News / Health

Study: Graphic Photos on Cigarette Packages Prevents Smoking

Possible Cigarette Warning LabelPossible Cigarette Warning Label
x
Possible Cigarette Warning Label
Possible Cigarette Warning Label
The more graphic the better is the conclusion of a new study of warnings on cigarette packages.  A team at the University of South Carolina in the United States analyzed what kind of warning labels deter adults from smoking.

“Smokers rated warning labels with pictures and text to be stronger in terms of their believability, their relevance to smokers themselves and in terms of their effectiveness than the warnings that only contain text,” said the lead investigator, James Thrasher of the Department of Health Promotion, Education and Behavior at the university's Arnold School of Public Health.

The team's findings will appear in the December issue of the American Journal of Preventive Medicine.

More than 40 countries have implemented health warning labels with pictures.  “The warnings that were more graphic, that show physical damage of smoking on the body were more effective than other kinds of imagery, such as showing human beings suffering the impacts of smoking or more symbolic or abstract imagery like, for example, showing tombstones to represent death that could be caused by smoking,” Thrasher said.

Pictures are the key

Smokers with low literacy rated pictorial labels as more credible than text-only warnings -- a major finding for developing countries with high illiteracy and smoking rates.

But researchers also found that smokers eventually become desensitized to even the most graphic imagery on packages, such as photographs of diseased organs.

“These warnings wear out over time, no matter what kind of content you have on them -- whether they're text only or whether they include these more graphic images or more symbolic, abstract images,” explained Thrasher.  “The WHO [i.e., World Health Organization] recommends that the warnings are refreshed on a regular basis, about every two years or so.  We're beginning to conduct the research to try to figure out what is the best period of rotation.”

Australia has taken matters a step farther.  It recently became the first country to mandate plain packaging.  That move is being hailed by WHO Director General Margaret Chan.  Speaking at a six-day global tobacco control conference in Seoul, Chan urged civil societies in other countries to get their governments to require packaging without brand logos.  “It peels off the glamour of a package full of harm and replaces it with the truth.  It will have vast benefits for health,” she said Monday at the opening of the Fifth Session of the Conference of the Parties to the WHO Framework Convention on Tobacco Control.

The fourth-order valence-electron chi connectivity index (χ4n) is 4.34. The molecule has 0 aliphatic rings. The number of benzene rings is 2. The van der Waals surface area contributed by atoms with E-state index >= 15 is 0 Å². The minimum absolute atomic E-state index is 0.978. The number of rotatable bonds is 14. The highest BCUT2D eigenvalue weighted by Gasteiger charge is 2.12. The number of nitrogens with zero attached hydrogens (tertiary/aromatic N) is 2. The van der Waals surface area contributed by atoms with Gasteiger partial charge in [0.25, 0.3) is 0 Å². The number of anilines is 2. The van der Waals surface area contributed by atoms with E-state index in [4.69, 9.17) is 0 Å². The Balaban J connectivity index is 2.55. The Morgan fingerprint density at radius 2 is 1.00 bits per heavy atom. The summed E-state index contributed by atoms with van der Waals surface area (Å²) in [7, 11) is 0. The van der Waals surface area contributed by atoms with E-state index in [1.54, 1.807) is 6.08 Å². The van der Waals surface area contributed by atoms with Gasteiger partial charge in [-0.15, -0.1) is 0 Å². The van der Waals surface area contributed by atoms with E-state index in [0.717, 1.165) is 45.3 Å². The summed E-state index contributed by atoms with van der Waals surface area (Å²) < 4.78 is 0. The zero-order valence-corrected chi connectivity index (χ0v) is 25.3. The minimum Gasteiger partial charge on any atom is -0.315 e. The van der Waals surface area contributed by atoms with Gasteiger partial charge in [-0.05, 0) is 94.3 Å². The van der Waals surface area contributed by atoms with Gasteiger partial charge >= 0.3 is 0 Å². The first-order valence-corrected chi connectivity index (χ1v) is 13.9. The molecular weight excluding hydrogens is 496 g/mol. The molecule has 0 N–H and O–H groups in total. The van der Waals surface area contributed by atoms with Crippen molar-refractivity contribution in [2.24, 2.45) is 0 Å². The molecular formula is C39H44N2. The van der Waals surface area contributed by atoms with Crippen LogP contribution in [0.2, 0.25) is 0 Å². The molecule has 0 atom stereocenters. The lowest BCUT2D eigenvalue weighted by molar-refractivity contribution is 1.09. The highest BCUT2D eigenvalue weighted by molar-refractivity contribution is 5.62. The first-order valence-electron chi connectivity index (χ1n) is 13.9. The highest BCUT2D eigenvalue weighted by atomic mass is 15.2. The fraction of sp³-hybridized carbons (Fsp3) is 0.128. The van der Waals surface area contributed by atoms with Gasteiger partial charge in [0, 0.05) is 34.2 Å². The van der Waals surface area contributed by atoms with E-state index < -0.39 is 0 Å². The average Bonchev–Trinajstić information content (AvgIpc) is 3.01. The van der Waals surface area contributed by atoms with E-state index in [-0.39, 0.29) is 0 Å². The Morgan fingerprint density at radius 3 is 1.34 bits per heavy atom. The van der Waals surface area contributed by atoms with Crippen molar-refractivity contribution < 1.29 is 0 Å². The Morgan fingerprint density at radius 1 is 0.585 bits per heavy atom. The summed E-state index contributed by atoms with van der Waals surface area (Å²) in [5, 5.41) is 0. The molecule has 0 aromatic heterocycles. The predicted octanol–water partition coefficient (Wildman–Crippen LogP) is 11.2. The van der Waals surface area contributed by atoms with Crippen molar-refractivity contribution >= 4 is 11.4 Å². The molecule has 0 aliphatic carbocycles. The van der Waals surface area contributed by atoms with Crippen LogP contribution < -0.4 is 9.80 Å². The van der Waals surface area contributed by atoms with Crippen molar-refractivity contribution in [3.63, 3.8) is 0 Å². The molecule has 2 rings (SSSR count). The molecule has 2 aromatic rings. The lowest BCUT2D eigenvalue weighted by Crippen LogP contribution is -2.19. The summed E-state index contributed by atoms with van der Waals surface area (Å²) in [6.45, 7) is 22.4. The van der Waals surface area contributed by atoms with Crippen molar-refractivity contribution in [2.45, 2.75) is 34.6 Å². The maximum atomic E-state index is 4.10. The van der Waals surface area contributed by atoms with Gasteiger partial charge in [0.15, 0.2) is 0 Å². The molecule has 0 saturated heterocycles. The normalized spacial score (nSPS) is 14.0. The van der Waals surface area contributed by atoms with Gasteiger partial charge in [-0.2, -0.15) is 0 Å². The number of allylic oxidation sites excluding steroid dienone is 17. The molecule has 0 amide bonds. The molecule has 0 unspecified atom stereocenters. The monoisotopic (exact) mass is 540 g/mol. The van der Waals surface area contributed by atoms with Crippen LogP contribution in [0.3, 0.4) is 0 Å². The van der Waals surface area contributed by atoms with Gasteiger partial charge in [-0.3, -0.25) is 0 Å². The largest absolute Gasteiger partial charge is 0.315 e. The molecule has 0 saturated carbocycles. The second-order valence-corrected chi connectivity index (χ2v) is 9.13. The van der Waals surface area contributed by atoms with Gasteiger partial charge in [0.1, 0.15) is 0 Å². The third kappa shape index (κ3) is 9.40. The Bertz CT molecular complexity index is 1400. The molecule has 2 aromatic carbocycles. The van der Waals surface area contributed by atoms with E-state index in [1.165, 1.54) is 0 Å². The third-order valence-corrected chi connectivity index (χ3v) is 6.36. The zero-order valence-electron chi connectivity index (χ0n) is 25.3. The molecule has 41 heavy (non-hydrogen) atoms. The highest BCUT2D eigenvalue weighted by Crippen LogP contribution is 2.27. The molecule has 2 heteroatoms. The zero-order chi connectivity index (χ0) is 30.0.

Price trumps labels

Anti-smoking advocates say that even more important than labeling to prevent smoking, is making tobacco products more expensive.

“The price of tobacco products in most countries in the world is still incredibly low,” said Francis Thompson, director of policy and advocacy at the Geneva-based Framework Convention Alliance.  “And that's the single biggest thing that countries could do to bring back [i.e., reduce] consumption rapidly and deal with this really quite rapid rise in tobacco-caused deaths around the world.”

The Seoul meeting on Tuesday discussed guidelines on pricing and tax measures to reduce the demand for tobacco.

Delegates from 170 countries on Monday unanimously approved a treaty to crack down on illicit cigarette manufacturing and distribution.  The accord will require non-removable tracing mechanisms on cigarettes and other tobacco products.  Smuggling and counterfeiting of cigarettes account for an estimated 11 percent of global tobacco trade.

The Framework Convention on Tobacco Control has been ratified by 176 countries since coming into force in 2005.  The The United States, a leading producer of tobacco, and seven other countries have signed, but not ratified the treaty.  Ten countries have not signed it, including Indonesia -- a major tobacco consumer with an estimated 57 million smokers.

You May Like

VOA Exclusive: Interview With Myanmar President Thein Sein

Thein Sein calls allegations that minority Muslim Rohingya are fleeing alleged torture in Rakhine state a media fabrication More

Video Better Protective Suit Sought for Ebola Caregivers

Current suit is uncomfortable, requires too many steps for removal, increasing chance of deadly contact with virus More

UN Rights Commission Investigates Eritrea

Three-member commission will start collecting first-hand information from victims and other witnesses in Switzerland and Italy next week More